The KPMG survey, 2011 Mobile Payments Outlook, of nearly 1,000 executives in primarily the financial services, technology, telecommunications, and retail industries globally found that 83 percent of the respondents believe that mobile payments will be mainstream within four years, compared to only nine percent who see them as mainstream today.
"We believe that exploding smartphone growth and myriad opportunities will grow mobile payments at a much faster rate than our respondents anticipate," said Gary Matuszak, KPMG global chair of the Technology, Communication and Entertainment practice, in a statement. "A wide variety of payments is ready for adoption, as several key players already provide or are rolling out mobile payments, and interest among consumers in utilizing mobile payments is growing, in line with the industry's readiness to deploy them."
Most of the executives said that mobile payments are now or will be reasonably important in the future, with specialist online systems building on its leading position as a payment method, and m-banking and near field communication (NFC) gaining significantly greater traction than today. Fifty-eight percent said they have a mobile payments strategy in place.
"While there is consensus about the significant value of this opportunity among executives across geographies and industries, the type and size of opportunity varies between developed and developing countries depending on depth and reach of the financial infrastructure in place. We believe that those firms willing to engage in cross-industry partnerships and [cooperation] are more likely to succeed and dominate the market due to the complex set of business relationships required to deliver mobile payments to a mass market," said Matuszak.
While the majority of the business leaders surveyed believe consumers are currently concerned about security and privacy when using mobile devices, they believe other factors are more compelling attributes of a successful mobile payment strategy. Specifically, 81 percent believe convenience and accessibility are the highest attribute, followed by simplicity and ease of use, at 73 percent, security, at 57 percent, and low cost, at 43 percent.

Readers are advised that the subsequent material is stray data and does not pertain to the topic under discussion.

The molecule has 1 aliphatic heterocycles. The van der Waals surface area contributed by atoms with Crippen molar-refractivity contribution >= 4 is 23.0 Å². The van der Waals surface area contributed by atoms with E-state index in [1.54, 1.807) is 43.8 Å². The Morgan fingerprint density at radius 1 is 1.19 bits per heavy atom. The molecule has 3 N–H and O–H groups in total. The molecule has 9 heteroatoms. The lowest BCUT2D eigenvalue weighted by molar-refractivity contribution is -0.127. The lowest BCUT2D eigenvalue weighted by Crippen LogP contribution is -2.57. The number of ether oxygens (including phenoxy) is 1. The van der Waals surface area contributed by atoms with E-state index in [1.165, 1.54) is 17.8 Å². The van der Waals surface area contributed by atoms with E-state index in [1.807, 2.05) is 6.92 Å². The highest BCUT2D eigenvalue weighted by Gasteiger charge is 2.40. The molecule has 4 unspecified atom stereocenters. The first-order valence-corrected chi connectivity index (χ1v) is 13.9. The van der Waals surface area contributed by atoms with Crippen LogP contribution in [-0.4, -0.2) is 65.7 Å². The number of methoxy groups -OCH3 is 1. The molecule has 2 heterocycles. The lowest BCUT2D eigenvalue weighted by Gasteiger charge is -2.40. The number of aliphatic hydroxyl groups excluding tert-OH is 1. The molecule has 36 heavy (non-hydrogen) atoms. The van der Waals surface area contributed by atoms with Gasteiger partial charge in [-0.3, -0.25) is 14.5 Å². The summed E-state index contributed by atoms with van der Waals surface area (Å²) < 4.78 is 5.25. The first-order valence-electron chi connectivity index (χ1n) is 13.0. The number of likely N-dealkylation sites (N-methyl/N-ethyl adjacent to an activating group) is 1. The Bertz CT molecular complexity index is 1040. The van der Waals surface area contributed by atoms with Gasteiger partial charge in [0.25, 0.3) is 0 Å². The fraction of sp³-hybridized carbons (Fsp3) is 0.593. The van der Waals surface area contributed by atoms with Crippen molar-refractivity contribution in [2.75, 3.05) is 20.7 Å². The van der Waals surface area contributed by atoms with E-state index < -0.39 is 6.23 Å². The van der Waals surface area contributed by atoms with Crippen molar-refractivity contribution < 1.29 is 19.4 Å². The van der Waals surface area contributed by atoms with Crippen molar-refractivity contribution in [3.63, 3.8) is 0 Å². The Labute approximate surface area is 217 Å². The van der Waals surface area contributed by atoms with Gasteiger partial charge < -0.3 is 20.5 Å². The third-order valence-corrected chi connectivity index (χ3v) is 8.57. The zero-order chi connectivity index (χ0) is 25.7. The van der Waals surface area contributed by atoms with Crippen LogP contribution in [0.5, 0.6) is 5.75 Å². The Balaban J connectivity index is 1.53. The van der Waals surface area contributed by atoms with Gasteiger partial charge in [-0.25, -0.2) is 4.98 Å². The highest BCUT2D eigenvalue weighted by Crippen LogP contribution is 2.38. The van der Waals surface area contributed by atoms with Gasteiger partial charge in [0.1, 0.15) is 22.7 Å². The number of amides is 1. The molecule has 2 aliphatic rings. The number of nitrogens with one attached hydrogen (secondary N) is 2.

At the same time, business leaders, globally and in the U.S., view security as the main challenge to developing mobile payments strategies. Technology and adoption of the technology is a distant second, followed by privacy.
"The business leaders understand that when it comes to consumers choosing a provider based on security, reputation can make the difference, and any damage to a business' brand can prove costly, even to the extent of being a showstopper," said Sanjaya Krishna, KPMG U.S. Digital Services leader in the TCE practice, in a statement. "As a result, leading businesses are adopting multiple approaches to alleviate customers' privacy and security concerns."
"One surprising result of our survey is the absence of divergent views across both industries and geographies, which speaks to the consensus that mobile payment is regarded as an opportunity for players across the value chain of commerce," Matuszak said.
With the mobile payments industry poised to make a major leap in the coming years, several players are expected to play significant roles, though two groups of financial institutions are the current front-runners, say respondents.